Most powerful conversations happen to me seemingly at random. I spoke with a colleague and friend today to pick her brain about getting tips for teaching an upcoming class. We somehow got into a conversation about exercise and how academia will allow you to work yourself ragged if you let it.
I recalled seeing a video of her on facebook doing crossfit, jumping on boxes and being so inspired. She’s 20 years older than me.
She shared that that moment meant a lot to her as well, because it wasn’t until she started getting back in tune with nurturing herself physically, that she realized she was neglecting her body.
I’m trying really hard to not let that happen by swimming laps (but I think gyms are closing?) and I invested in a barbell set.
Anyhow, she said that she had worked and poured herself into academia to her own detriment and that she went above and beyond what she needed for tenure– warning me to not lose myself in the process like she did. It was so appreciated. She recommended:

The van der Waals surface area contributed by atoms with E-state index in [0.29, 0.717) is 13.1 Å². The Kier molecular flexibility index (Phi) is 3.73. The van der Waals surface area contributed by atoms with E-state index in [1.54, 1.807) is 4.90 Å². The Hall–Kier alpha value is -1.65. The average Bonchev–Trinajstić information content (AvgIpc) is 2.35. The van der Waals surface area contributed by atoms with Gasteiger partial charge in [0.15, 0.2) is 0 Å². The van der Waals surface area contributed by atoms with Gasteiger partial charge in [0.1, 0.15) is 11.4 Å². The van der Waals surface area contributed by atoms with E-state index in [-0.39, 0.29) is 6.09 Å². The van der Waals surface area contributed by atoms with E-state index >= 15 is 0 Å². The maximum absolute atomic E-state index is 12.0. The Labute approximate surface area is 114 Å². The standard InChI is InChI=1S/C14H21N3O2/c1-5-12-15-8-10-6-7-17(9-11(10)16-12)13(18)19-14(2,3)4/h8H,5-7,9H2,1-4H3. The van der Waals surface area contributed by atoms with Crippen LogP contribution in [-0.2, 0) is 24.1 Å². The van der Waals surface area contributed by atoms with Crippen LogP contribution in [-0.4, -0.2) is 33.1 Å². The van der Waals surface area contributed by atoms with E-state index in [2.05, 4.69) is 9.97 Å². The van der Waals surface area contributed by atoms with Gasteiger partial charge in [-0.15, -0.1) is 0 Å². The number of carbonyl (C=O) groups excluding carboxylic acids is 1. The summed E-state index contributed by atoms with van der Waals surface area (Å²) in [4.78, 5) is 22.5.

- Having yourself set the bar for your work–no one else. Let someone have the mentality that your work is never good enough. Work to meet your own standards.
- Be the first to leave the class. Meaning, if a student wants to talk to you when your class ends at 8:30 pm and you have an hour drive home, offer to do a phone call to avoid exhaustion.
- Be stingy with your time, take your breaks, vacations, and keep boundaries.
- Have a life and if it affects your job, you’re smart enough and will find another if needed.
- Don’t succumb to the workaholic pressure, like working 10 hour days is a badge of honor as well as exhaustion– don’t drink that Kool Aid.
- Work smarter, not harder. Have students turn in shorter assignments or have more of an exam be multiple choice.
This was so helpful because I felt myself beginning to drown at the end of last semester. If I didn’t have mentors from all over I don’t know what I would do.
Much love from the new academic.